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"I announce today the start of the operation to liberate the province of Nineveh." Brett Mc Gurk extended his wishes to the “heroic” Iraqi, Peshmerga, and Nineveh forces who are fighting to liberate Mosul “after two years of darkness under ISIL terrorists.” Keep the updates coming...I am re-posting these and your photos to a widely viewed political site here in the USA to share with the many interested in your coverage.They are engineers and civil affairs officers helping to rebuild Iraq.We contacted a handful of them—some of whom are in Iraq, others who have gone and returned—and asked about their experiences.Written by Karzan Fadhil Hiwa hospital is a cancer patients hospital established in Iraq-Sulaimani, which includes over four hundred children diagnosed with cancer.The hospital does not only include Kurdish children, but also it has accepted various children from different parts of Iraq with open arms.On March 19, the nation marked its fifth year of conflict in Iraq. Most of us have scarcely a clue about what a soldier’s day-to-day life is like.Days later, a more sobering milestone was reached: the 4,000th U. While you may not know what it’s like to interrogate an insurgent or jump out of bed at 3 a.m. In recent years, an average of 45 to 70 graduates each year from UVA’s ROTC programs entered military service. The Virginia alumni serving in Iraq are not just infantrymen and aviators fighting insurgents, but also chaplains, physical therapists, doctors and administrators taking care of their own.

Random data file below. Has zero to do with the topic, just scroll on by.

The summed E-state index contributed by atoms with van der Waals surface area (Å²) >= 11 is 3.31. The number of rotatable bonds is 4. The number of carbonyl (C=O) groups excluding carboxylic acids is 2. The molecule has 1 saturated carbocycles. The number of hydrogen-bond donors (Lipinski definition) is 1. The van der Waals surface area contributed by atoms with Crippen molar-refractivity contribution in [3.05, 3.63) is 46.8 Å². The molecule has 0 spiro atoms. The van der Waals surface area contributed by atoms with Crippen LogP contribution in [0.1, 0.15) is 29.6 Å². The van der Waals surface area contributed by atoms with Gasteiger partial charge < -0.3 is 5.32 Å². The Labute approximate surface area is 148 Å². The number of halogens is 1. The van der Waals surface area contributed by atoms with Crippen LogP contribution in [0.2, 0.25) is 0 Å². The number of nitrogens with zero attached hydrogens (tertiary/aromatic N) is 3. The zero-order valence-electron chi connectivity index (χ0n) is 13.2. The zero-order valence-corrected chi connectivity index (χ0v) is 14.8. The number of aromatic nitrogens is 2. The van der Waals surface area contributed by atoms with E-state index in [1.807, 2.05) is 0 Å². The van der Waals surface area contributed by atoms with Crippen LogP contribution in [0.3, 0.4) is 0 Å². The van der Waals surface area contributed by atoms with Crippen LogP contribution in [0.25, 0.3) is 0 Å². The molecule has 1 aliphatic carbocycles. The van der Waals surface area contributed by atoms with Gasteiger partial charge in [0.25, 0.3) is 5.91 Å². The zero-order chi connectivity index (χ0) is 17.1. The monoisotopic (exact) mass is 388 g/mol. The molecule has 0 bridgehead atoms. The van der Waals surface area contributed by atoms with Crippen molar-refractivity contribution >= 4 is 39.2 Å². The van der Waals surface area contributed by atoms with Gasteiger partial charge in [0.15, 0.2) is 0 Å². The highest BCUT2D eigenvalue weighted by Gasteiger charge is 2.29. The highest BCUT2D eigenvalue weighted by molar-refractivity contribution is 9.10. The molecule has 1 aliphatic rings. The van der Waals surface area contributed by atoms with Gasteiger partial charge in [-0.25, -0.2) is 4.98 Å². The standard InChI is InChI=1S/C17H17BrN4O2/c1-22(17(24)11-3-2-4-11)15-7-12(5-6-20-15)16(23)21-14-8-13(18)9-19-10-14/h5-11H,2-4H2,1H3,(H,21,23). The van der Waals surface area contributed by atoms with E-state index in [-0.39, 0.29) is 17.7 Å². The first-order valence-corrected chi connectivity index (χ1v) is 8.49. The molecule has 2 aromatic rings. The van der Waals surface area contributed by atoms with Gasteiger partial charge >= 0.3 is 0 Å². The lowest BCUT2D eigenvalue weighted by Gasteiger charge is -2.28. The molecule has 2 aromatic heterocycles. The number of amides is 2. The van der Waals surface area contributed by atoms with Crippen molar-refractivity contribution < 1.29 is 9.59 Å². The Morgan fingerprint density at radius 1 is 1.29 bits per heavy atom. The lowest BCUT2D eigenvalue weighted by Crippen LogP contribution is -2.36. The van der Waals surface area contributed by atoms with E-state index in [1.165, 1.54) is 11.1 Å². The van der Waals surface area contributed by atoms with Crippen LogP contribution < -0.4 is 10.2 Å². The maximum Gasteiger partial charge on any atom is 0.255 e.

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Today, female soldiers train alongside male colleagues, learning how to fire assault weapons and move under direct and indirect fire.

Those who served in the early days of the war often lived in tents, bombed-out office buildings, even Saddam Hussein’s palaces. I wouldn’t be doing this if I didn’t.” The majority of cases we saw were everyday ailments, things like back pain and sore throats.

They went months without a proper shower or truly clean clothes, often in triple-digit temperatures. “I have the best job that any man could ask for,” writes Army Major Cris Simon (Col ’95) by e-mail from Iraq. But another part of our job was going down to the Army morgue and processing the paperwork for soldiers killed in action.

Please mention the names of your photographers so we can credit them if possible. With all the complicated history of our two countries, I am proud to say I stand by the Peshmerga and the whole Iraq, working together, to help deal a hopeful blow to this indescribable hatred.

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